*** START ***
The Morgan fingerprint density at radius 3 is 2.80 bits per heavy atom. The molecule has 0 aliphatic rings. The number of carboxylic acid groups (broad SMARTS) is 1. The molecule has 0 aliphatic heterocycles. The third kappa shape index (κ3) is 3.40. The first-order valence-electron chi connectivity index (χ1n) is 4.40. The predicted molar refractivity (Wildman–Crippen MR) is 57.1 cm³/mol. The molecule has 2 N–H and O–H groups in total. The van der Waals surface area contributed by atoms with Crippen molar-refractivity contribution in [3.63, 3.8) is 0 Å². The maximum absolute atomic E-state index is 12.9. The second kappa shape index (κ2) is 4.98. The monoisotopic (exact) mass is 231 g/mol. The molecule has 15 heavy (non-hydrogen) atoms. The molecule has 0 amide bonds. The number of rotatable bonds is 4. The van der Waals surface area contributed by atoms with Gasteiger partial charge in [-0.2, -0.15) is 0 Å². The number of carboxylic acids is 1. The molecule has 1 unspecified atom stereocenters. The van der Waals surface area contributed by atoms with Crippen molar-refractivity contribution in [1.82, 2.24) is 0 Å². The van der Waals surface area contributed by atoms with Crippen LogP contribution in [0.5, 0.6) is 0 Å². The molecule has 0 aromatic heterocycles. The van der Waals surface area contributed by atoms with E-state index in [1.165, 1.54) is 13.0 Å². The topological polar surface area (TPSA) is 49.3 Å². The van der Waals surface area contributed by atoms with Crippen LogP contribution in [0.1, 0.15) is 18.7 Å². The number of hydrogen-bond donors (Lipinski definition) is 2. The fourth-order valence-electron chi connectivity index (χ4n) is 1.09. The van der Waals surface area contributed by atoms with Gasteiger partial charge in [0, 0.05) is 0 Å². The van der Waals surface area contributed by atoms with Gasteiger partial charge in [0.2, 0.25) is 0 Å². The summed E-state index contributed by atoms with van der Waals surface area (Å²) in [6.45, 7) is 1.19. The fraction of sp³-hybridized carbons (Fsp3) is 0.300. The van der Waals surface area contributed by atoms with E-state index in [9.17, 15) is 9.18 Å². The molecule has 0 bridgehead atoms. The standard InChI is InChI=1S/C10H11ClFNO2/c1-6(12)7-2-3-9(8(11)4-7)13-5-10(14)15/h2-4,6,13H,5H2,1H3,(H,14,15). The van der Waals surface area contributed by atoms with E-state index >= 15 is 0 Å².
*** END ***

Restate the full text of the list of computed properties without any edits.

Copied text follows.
The Morgan fingerprint density at radius 3 is 2.80 bits per heavy atom. The molecule has 0 aliphatic rings. The number of carboxylic acid groups (broad SMARTS) is 1. The molecule has 0 aliphatic heterocycles. The third kappa shape index (κ3) is 3.40. The first-order valence-electron chi connectivity index (χ1n) is 4.40. The predicted molar refractivity (Wildman–Crippen MR) is 57.1 cm³/mol. The molecule has 2 N–H and O–H groups in total. The van der Waals surface area contributed by atoms with Crippen molar-refractivity contribution in [3.63, 3.8) is 0 Å². The maximum absolute atomic E-state index is 12.9. The second kappa shape index (κ2) is 4.98. The monoisotopic (exact) mass is 231 g/mol. The molecule has 15 heavy (non-hydrogen) atoms. The molecule has 0 amide bonds. The number of rotatable bonds is 4. The van der Waals surface area contributed by atoms with Gasteiger partial charge in [-0.2, -0.15) is 0 Å². The number of carboxylic acids is 1. The molecule has 1 unspecified atom stereocenters. The van der Waals surface area contributed by atoms with Crippen molar-refractivity contribution in [1.82, 2.24) is 0 Å². The van der Waals surface area contributed by atoms with Crippen LogP contribution in [0.5, 0.6) is 0 Å². The molecule has 0 aromatic heterocycles. The van der Waals surface area contributed by atoms with E-state index in [1.165, 1.54) is 13.0 Å². The topological polar surface area (TPSA) is 49.3 Å². The van der Waals surface area contributed by atoms with Crippen LogP contribution in [0.1, 0.15) is 18.7 Å². The number of hydrogen-bond donors (Lipinski definition) is 2. The fourth-order valence-electron chi connectivity index (χ4n) is 1.09. The van der Waals surface area contributed by atoms with Gasteiger partial charge in [0, 0.05) is 0 Å². The van der Waals surface area contributed by atoms with Gasteiger partial charge in [0.2, 0.25) is 0 Å². The summed E-state index contributed by atoms with van der Waals surface area (Å²) in [6.45, 7) is 1.19. The fraction of sp³-hybridized carbons (Fsp3) is 0.300. The van der Waals surface area contributed by atoms with E-state index in [9.17, 15) is 9.18 Å². The molecule has 0 bridgehead atoms. The standard InChI is InChI=1S/C10H11ClFNO2/c1-6(12)7-2-3-9(8(11)4-7)13-5-10(14)15/h2-4,6,13H,5H2,1H3,(H,14,15). The van der Waals surface area contributed by atoms with E-state index >= 15 is 0 Å².